Thrush and Breastfeeding
Read time: 4 minutes
Here is our quick guide on what the symptoms are and how thrush happens with breastfeeding. If you believe you have thrush, please contact a health care professional.
To reduce the chances of spreading thrush ensure everything that touches your nipples or baby’s mouth are clean1.
You can continue to breastfeed with nipple thrush, however this may be very painful and therefore you can try to express breastmilk instead to feed to your baby and maintain milk supply2.
What is thrush?
Thrush is a bacterial infection which can be experienced in the nipple and baby’s mouth. During breastfeeding the environment of your nipples and baby’s mouth are warm, sugary and wet and therefore are a perfect environment for these bacteria to grow2.
How to prevent thrush
To reduce the chances of spreading thrush ensure everything that touches your nipples or baby’s mouth are clean, for example wash bras/breast pads and tops on a hot wash and sterilise any breast pumping equipment or bottles1.
Breastfeeding has many benefits, including those which help your baby’s immune system. This is no different in the case of thrush and putting a small amount of breast milk on your nipples after feeding, can help to reduce the growth of thrush (candina) bacteria3.
Thrush symptoms in breastfeeding4
You or your baby can experience symptoms of thrush. If you believe your baby has thrush please contact a health care professional.
- Nipple/ breast pain following feeding: Severe pain which lasts for up to an hour and has not been experienced in feeding before.
- If you are experiencing flu like symptoms, with a fever or severe pain which feels like it is shooting through your breast, then you could have mastitis and should contact your health care professional.
- White spots on your baby’s mouth
- Nappy rash
- White film on lips which doesn’t wipe off
- Discomfort/crying during feeding
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Causes of thrush
Thrush is more common in babies who:
- Bottle feed
- Use dummies
- Feed expressed breast milk through a bottle
This is due to the increased risk of infection, when you use equipment that your baby feeds from e.g. teats.
To avoid this risk, make sure you sterilise your equipment correctly to avoid bacteria contamination.
Treating a thrush infection in the breast4
The treatment will also be given for you and your baby, usually in the form of a cream. This can be prescribed by your GP, so if you believe you or your baby has thrush please contact a health care professional. You will be given an anti-fungal gel/cream to apply to your baby’s mouth, which is safe to give your baby and will fight the infection1. Make sure you keep your hands clean, washing before and after applying your baby’s cream/gel to prevent spread of infection. You will be given cream to apply to your nipples, and possibly a tablet along with this. Also ensuring correct hygiene, washing your hands when applying the cream, will help to prevent the infection from lasting.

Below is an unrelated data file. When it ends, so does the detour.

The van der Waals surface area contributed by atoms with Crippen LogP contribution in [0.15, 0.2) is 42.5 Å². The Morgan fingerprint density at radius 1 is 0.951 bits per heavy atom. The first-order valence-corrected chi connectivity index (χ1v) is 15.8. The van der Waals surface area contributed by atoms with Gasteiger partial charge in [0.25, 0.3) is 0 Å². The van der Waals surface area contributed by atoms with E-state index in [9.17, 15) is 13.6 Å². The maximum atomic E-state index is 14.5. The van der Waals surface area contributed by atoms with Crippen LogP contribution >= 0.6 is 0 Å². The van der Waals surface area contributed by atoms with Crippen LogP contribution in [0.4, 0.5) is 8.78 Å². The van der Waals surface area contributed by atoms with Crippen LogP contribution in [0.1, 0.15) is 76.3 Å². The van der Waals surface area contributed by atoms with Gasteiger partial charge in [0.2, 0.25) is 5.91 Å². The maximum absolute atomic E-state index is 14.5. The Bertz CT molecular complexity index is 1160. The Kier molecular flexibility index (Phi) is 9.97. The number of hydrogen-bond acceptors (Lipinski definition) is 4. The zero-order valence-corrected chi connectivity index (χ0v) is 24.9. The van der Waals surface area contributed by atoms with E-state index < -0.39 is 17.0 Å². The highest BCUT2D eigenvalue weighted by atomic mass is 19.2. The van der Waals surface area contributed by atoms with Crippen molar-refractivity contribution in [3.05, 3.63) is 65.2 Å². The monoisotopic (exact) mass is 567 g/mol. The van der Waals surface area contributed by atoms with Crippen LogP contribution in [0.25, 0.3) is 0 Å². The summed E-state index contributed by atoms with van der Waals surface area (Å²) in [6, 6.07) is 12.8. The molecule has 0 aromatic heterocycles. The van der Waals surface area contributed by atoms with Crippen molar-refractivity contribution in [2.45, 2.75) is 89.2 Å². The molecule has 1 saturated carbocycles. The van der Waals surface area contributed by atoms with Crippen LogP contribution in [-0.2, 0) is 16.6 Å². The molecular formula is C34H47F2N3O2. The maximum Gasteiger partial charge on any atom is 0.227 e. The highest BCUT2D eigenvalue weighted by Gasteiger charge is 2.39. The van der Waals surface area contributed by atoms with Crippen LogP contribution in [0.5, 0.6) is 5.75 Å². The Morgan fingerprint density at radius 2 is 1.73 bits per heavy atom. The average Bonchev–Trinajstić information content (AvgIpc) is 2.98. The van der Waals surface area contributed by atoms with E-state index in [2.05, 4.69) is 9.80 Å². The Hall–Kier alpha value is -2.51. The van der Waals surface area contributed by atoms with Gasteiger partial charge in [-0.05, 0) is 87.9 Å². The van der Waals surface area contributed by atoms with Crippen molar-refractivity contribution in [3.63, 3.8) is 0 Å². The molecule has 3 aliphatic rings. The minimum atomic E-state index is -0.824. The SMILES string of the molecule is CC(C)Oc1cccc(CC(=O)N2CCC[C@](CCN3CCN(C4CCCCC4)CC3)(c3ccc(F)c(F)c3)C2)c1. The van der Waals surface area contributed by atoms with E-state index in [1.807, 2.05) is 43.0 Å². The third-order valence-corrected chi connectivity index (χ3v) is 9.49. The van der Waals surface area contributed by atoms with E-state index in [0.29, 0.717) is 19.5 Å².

As with any infection - eating a healthy breastfeeding diet, ensuring you get lots of sleep and making sure you and your baby have good personal hygiene, and drinking water will help to fight off the infection quickly.
Can my baby catch thrush?
Your baby can catch thrush from your nipple but will be treated when you are treated with a cream. In 80% of cases if you or your baby gets thrush then the other will get it, so it is important to make sure you clean anything which will be in contact with both you or your baby3.
Can I still breastfeed with thrush?
You can continue to breastfeed with nipple thrush, however this may be very painful and therefore you can try to express breastmilk instead to feed to your baby and maintain milk supply. It is not advised to freeze this milk however, as the milk keeps the infection during freezing and could give your baby thrush once the infection has been cleared1.
- NHS. 2018. Breastfeeding and thrush. NHS Choices, Health A-Z, Pregnancy and baby. www.nhs.uk [Accessed 6th January 2020]
- Wiener, S. J Midwifery Womens Health 2006;51(2):125-128
- Zöllner, M. and Jorge, A. Pesquisa Odontológica Brasileira, 2003;17(2):pp.151-155.
- Amir, L. BMJ. 2014;348:g2954
Last reviewed: 18th August 2020
Reviewed by Nutricia’s Medical and Scientific Affairs Team
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